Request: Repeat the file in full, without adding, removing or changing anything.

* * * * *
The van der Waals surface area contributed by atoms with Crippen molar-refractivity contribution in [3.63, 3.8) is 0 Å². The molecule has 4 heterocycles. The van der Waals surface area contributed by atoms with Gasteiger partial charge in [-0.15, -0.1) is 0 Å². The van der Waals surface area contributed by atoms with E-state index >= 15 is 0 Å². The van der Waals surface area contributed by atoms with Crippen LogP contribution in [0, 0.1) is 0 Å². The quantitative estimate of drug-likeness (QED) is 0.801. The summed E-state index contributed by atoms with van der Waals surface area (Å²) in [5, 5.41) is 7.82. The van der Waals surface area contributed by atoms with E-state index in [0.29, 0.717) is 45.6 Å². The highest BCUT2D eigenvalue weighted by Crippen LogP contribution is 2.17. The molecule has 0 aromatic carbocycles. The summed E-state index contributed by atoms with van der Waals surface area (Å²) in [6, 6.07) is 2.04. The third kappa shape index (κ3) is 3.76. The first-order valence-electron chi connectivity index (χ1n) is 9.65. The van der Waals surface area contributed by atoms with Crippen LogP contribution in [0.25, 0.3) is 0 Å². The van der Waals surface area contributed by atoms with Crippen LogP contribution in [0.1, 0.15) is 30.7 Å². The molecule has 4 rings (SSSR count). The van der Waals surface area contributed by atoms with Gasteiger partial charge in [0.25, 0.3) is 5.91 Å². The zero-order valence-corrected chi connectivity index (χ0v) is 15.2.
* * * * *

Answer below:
The van der Waals surface area contributed by atoms with Crippen molar-refractivity contribution in [3.63, 3.8) is 0 Å². The molecule has 4 heterocycles. The van der Waals surface area contributed by atoms with Gasteiger partial charge in [-0.15, -0.1) is 0 Å². The van der Waals surface area contributed by atoms with E-state index >= 15 is 0 Å². The van der Waals surface area contributed by atoms with Crippen LogP contribution in [0, 0.1) is 0 Å². The quantitative estimate of drug-likeness (QED) is 0.801. The summed E-state index contributed by atoms with van der Waals surface area (Å²) in [5, 5.41) is 7.82. The van der Waals surface area contributed by atoms with E-state index in [0.29, 0.717) is 45.6 Å². The highest BCUT2D eigenvalue weighted by Crippen LogP contribution is 2.17. The molecule has 0 aromatic carbocycles. The summed E-state index contributed by atoms with van der Waals surface area (Å²) in [6, 6.07) is 2.04. The third kappa shape index (κ3) is 3.76. The first-order valence-electron chi connectivity index (χ1n) is 9.65. The van der Waals surface area contributed by atoms with Crippen LogP contribution in [0.25, 0.3) is 0 Å². The van der Waals surface area contributed by atoms with Crippen LogP contribution in [0.1, 0.15) is 30.7 Å². The molecule has 4 rings (SSSR count). The van der Waals surface area contributed by atoms with Gasteiger partial charge in [0.25, 0.3) is 5.91 Å². The zero-order valence-corrected chi connectivity index (χ0v) is 15.2.